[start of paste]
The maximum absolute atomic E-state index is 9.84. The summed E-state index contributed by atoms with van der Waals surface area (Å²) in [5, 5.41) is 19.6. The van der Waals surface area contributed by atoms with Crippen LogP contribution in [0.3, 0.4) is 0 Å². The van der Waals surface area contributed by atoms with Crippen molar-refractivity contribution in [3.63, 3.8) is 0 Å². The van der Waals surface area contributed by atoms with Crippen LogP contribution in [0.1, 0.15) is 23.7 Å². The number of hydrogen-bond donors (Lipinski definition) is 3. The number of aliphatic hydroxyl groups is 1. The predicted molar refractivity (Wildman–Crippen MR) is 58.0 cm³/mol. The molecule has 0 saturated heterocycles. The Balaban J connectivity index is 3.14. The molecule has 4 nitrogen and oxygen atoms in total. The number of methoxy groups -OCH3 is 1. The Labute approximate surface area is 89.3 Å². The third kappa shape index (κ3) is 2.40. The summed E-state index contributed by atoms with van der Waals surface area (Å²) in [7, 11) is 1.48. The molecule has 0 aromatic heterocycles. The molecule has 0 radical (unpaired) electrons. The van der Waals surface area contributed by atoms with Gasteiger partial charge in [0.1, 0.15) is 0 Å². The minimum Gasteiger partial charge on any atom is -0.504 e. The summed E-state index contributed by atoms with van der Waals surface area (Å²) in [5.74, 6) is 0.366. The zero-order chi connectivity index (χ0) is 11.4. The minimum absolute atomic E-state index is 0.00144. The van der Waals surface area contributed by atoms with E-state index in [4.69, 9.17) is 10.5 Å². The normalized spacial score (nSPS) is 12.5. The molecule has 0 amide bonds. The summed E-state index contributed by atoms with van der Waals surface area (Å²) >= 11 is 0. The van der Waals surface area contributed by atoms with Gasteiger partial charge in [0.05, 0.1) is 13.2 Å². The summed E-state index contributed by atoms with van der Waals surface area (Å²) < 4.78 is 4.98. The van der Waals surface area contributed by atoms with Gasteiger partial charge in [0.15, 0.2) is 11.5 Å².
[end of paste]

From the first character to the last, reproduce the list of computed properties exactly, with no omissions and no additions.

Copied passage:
The maximum absolute atomic E-state index is 9.84. The summed E-state index contributed by atoms with van der Waals surface area (Å²) in [5, 5.41) is 19.6. The van der Waals surface area contributed by atoms with Crippen LogP contribution in [0.3, 0.4) is 0 Å². The van der Waals surface area contributed by atoms with Crippen molar-refractivity contribution in [3.63, 3.8) is 0 Å². The van der Waals surface area contributed by atoms with Crippen LogP contribution in [0.1, 0.15) is 23.7 Å². The number of hydrogen-bond donors (Lipinski definition) is 3. The number of aliphatic hydroxyl groups is 1. The predicted molar refractivity (Wildman–Crippen MR) is 58.0 cm³/mol. The molecule has 0 saturated heterocycles. The Balaban J connectivity index is 3.14. The molecule has 4 nitrogen and oxygen atoms in total. The number of methoxy groups -OCH3 is 1. The Labute approximate surface area is 89.3 Å². The third kappa shape index (κ3) is 2.40. The summed E-state index contributed by atoms with van der Waals surface area (Å²) in [7, 11) is 1.48. The molecule has 0 aromatic heterocycles. The molecule has 0 radical (unpaired) electrons. The van der Waals surface area contributed by atoms with Gasteiger partial charge in [0.1, 0.15) is 0 Å². The minimum Gasteiger partial charge on any atom is -0.504 e. The summed E-state index contributed by atoms with van der Waals surface area (Å²) in [5.74, 6) is 0.366. The zero-order chi connectivity index (χ0) is 11.4. The minimum absolute atomic E-state index is 0.00144. The van der Waals surface area contributed by atoms with E-state index in [4.69, 9.17) is 10.5 Å². The normalized spacial score (nSPS) is 12.5. The molecule has 0 amide bonds. The summed E-state index contributed by atoms with van der Waals surface area (Å²) >= 11 is 0. The van der Waals surface area contributed by atoms with Gasteiger partial charge in [0.05, 0.1) is 13.2 Å². The summed E-state index contributed by atoms with van der Waals surface area (Å²) < 4.78 is 4.98. The van der Waals surface area contributed by atoms with Gasteiger partial charge in [0.15, 0.2) is 11.5 Å².